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How did the Universe get its first supermassive black holes? (Synopsis)

16 Aug 2016, 14:48 UTC
How did the Universe get its first supermassive black holes? (Synopsis) M. Kornmesser / ESO.
(200 words excerpt, click title or image to see full post)

“For something to collapse, not all systems have to shut down. In most cases, just one system is enough.” -Robert Kiyosaki
Do supermassive black holes form from the merger and growth of many smaller black holes, falling towards a cluster/galactic center where they find one another and grow into a behemoth? Or is there a direct-collapse mechanism at play, where a black hole thousands, tens of thousands or even hundreds of thousands of times the mass of our Sun forms spontaneously?
The X-ray and optical images of a small galaxy containing a black hole many tens of thousands of times the mass of our Sun. These black holes may have arisen first in the Universe by the direct collapse of matter. Image credit: X-ray: NASA/CXC/Univ of Michigan/V.F.Baldassare, et al; Optical: SDSS; Illustration: NASA/CXC/M.Weiss.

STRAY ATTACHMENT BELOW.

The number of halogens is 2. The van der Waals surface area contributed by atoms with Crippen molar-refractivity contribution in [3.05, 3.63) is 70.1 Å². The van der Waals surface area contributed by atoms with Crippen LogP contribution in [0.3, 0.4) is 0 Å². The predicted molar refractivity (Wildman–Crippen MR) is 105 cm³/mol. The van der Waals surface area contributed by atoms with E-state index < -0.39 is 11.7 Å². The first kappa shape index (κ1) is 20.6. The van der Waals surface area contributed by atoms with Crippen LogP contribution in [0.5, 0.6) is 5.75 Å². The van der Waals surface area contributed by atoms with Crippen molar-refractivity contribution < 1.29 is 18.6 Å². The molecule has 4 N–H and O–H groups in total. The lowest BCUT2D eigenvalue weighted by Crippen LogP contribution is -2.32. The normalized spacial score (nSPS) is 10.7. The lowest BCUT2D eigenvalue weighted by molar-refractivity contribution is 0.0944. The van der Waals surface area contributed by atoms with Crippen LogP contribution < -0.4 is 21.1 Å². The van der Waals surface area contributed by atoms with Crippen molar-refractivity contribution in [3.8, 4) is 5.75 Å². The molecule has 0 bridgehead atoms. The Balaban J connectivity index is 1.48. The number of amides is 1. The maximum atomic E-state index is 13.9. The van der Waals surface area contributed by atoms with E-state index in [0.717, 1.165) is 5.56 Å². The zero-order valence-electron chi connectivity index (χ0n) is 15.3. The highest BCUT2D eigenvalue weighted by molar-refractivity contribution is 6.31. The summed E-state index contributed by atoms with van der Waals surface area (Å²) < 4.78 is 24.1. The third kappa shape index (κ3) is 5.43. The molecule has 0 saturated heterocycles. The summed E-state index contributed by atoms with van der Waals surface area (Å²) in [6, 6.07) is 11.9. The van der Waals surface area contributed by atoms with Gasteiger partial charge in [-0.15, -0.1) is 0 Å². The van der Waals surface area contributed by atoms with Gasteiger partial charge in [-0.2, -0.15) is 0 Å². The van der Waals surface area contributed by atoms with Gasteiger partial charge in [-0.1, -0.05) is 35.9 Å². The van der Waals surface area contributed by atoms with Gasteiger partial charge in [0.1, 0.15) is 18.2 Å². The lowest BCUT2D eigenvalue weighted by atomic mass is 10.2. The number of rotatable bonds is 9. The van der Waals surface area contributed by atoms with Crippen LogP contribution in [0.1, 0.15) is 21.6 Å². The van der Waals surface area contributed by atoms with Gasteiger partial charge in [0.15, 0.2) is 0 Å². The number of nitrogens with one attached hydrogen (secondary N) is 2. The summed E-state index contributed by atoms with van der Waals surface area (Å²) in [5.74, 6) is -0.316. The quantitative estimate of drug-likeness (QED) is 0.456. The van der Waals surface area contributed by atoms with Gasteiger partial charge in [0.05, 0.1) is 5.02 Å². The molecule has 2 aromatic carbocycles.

Until recently, this direct-collapse black hole scenario was thought to leave no observational signatures, but a pristine population of stars, discovered last year, shows a fast-moving offset between hydrogen and helium emissions and an ionization front over 50,000 light years across.
The starburst galaxy Henize 2-10, located 30 million light years away. Image credit: X-ray (NASA/CXC/Virginia/A.Reines et al); Radio (NRAO/AUI/NSF); Optical (NASA/STScI).
If high-resolution radio observations see ...

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